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When it comes to commencement, Ross Shideler has come full circle. Too "jaded" and "sophisticated" to attend his own graduations, the comparative literature and Scandinavian professor is now passionate about the ceremonies where his own students graduate. ross1

The ceremonies are important, he believes, because they're rites of passage. "I like to envision life as a series of arcs. Ceremonies such as commencement really mark where you end and begin another arc and phase of your life."

But more than that, it's a time for celebration. "It's quite beautiful to see so many people proud of the graduate," he said. "You can see the excitement and joy and sense of satisfaction in some of the graduating students — that they have done something for themselves and for their families."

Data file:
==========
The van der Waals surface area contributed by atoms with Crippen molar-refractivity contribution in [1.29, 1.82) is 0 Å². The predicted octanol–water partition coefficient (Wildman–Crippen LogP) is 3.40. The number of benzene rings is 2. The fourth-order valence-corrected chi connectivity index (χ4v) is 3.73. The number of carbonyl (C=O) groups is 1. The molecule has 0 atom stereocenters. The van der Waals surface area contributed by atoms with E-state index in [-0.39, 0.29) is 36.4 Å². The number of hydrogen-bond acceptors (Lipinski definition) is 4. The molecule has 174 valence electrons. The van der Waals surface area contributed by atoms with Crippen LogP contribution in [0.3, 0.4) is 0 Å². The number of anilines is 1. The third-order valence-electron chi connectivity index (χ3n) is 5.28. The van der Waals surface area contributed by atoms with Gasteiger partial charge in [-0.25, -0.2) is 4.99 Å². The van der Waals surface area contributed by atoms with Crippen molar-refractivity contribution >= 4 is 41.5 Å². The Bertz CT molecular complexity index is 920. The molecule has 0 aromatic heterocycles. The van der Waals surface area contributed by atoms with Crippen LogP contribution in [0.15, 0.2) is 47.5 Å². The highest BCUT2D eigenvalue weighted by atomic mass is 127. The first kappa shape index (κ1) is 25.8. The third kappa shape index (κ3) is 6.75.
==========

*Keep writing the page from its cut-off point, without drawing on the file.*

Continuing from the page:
It wasn't until a few years ago that Shideler first participated in commencement. He felt obligated to go, and his wife, Graduate Division Associate Dean Kathleen Komar, often went.

"The moment I did, I thought, 'This was so stupid of me not to do this before,' " said Shideler, who has attended every Humanities commencement since. "I really miss the fact that I didn't do it for myself."

As teachers, explained Shideler, the undergraduate adviser for comparative literature, faculty also feel fulfilled to see their students finish.

A true convert, now he mourns the fact that more faculty don't go and thinks that a percentage of faculty from every department should attend. "Students like to see their faculty there. It's important that faculty from every department go and cheer with the students, especially in the smaller departments. The Scandinavian department is so small, if I don't go, I feel like I let them down.

"These are rare moments in life," said Shideler. "We should take more time in our lives to celebrate them."

Amy Ko

Media Contact